One of the main reasons for slow website loading is the type of hosting plan that the owner has bought. You get what you pay for in the world of hosting. If you are only paying a few dollars per month for hosting then there is a very high chance that your host is not providing you with the best hardware and bandwidth available.
Another important factor in website speed is the size of images and other elements that appear on a page. If you have a website that is heavy on images, then you need to make sure they are optimized for the web. This can be done with software such as Photoshop or a free alternative. It can even be done automatically by other means, such as a WordPress plugin.
Don’t forget to check out the full infographic for more information on this topic. It is full of real life examples and figures that should definitely make you get serious about the speed of your own website.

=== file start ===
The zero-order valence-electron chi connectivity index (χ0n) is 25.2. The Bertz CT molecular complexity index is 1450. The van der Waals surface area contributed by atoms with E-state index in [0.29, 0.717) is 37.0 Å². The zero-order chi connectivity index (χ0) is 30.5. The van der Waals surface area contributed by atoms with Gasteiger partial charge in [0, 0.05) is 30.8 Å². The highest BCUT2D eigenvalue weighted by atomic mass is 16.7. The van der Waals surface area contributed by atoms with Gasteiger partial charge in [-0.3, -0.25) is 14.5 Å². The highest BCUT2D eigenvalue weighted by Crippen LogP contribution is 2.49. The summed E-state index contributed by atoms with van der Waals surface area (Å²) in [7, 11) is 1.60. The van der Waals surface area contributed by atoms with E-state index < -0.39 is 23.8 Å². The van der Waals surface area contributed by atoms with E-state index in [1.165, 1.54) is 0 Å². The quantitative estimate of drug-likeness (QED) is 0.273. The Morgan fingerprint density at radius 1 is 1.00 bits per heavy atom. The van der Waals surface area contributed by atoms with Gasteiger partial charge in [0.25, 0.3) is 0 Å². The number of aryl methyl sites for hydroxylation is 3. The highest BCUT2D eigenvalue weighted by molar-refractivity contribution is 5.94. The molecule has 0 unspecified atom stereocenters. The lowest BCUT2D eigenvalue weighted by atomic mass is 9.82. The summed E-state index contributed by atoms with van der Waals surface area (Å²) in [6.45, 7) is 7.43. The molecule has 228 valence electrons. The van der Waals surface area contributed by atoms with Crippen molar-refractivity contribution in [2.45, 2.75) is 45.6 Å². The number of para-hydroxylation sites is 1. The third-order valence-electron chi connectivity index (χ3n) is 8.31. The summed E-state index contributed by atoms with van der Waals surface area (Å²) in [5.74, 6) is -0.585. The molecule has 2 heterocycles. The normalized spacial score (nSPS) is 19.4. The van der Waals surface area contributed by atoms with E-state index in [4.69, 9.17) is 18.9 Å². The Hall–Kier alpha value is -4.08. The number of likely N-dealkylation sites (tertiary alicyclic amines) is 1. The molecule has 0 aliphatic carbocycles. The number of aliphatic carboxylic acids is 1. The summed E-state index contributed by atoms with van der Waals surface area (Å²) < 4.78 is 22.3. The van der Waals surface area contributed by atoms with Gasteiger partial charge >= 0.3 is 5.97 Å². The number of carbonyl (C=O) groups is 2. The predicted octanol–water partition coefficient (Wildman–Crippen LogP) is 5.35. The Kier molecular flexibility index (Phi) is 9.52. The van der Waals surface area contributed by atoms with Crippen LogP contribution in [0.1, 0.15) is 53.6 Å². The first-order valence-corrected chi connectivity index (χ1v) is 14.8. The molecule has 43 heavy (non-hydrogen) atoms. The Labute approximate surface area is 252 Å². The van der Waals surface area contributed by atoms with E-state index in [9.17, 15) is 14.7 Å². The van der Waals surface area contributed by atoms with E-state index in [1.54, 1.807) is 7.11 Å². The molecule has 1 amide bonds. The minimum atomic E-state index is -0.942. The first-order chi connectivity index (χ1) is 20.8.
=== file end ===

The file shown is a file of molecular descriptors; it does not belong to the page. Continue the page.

Infographic credit: Skilled.co
Do you need your business to flourish? Then, apart from a great product, you must harness the power of branding.
Unlike most people think, branding is not just for the big companies with bigger budgets. If small businesses want to thrive amongst cut throat competition, then they need to embrace branding too. At first, branding for small business might be daunting. However, once you know your audience it can help you set the tone for all your communication to that audience. Get your audience to relate to your content and your message. Then the creation of this organic connection is valuable for your business and services.
For more info and tips, see the infographic below.
Infographic credit: Missdetails
What CMS did you use for your blog?
If you’re going to be blogging regularly, then you will be in need to choose the right CMS. Using CMS is much better for helping your manage your content without having to know how to code. A CMS is your blog’s platform. There are various platforms that bloggers can use, but WordPress is the most approachable.
However, there are more options out there. Take a look at the infographic below for more popular CMS you can use for your blog.
Infographic credit: OnBlastBlog